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HomeAmazon.com, Inc. (NASDAQ: AMZN) in 'Project Ratatouille' to 'Frenchify' Its Business

Amazon.com, Inc. (NASDAQ: AMZN) in ‘Project Ratatouille’ to ‘Frenchify’ Its Business


Amazon.com, Inc. (NASDAQ: AMZN) stocks increase over 1.5% to trade at $103.94 in early session on Tuesday as in a campaign nicknamed “Project Ratatouille,” Amazon is attending farmers’ markets and spending more on TV commercials in an effort to win local customers and suppliers.

In March, the e-commerce behemoth attended a Paris farmers market for the first time to showcase its collaboration with local producers. As part of its effort to appeal to locals, it created an online store of French-made items in 2021.

The public relations campaign, now in its third year, is titled after the Disney film Ratatouille, which stars a Parisian rat who dreams of becoming a chef and ultimately befriends a young cook to prepare the renowned Provençal vegetable stew.

Bloomberg stated that the internet corporation’s marketers were “Frenchifying” Amazon through a variety of activities, including funding a research that found that eight out of ten employees would recommend working for the business.

Another study, funded by Amazon and conducted by Roland Berger, discovered that 84 percent of local shop owners in northeastern France claimed building one of the company’s warehouses near them had a neutral impact on their business.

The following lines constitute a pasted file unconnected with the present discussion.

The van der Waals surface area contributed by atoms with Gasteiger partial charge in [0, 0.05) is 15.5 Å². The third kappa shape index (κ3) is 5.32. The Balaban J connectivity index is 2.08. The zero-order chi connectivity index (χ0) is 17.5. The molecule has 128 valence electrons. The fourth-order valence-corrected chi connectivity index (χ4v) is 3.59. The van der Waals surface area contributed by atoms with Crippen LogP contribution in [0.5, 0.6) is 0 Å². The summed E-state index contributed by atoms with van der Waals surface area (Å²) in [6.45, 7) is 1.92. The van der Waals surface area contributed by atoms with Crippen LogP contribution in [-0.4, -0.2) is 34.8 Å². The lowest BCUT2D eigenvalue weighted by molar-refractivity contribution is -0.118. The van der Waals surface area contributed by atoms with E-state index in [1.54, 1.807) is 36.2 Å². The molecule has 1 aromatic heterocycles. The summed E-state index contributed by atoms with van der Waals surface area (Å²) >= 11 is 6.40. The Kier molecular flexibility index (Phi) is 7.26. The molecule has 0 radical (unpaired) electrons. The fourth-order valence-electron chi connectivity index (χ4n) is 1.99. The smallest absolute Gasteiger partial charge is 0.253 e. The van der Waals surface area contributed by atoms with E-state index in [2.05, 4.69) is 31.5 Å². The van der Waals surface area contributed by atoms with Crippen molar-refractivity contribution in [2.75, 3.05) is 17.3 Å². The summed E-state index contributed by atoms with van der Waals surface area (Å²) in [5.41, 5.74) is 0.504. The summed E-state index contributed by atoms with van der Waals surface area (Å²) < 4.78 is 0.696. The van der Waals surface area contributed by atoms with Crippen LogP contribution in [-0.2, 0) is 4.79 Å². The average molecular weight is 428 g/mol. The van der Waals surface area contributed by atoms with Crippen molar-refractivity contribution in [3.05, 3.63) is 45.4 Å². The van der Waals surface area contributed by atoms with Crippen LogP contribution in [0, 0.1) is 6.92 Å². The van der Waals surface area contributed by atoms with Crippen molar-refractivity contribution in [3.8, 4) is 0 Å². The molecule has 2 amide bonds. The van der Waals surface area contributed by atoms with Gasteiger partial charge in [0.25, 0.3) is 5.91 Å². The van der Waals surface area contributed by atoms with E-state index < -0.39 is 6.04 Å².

To persuade more clients to purchase there, the company has produced a series of television commercials. Its Prime Video streaming service has gained the rights to France’s top football league, Ligue 1, in 2021.

The “Ratatouille” ad was inspired in part by McDonald’s efforts to rehabilitate its image in France in the 1990s by localizing its menu with products such as the McBaguette.

Amazon opened its first online store in France in 2000, where it now employs 20,000 people.

It has, however, had to deal with local concerns, including a series of strikes over compensation for its French employees.

During the pandemic, the tech company was asked to halt non-essential deliveries in April 2020 because to French lockdowns. The corporation was obliged to close its French warehouses and halt operations for five weeks.

Amazon got past this shift by providing one cent deliveries, but legislators established a €3 minimum shipping price for online book orders in 2021.

“For more than two decades, we’ve worked to earn our customers’ trust in France by contributing to their communities, providing good service, and offering a broad selection at low prices, even as the cost of living has escalated,” an Amazon spokesman told Bloomberg.

“Like many companies, we’ve always worked to share information about how we support the communities where we operate.”

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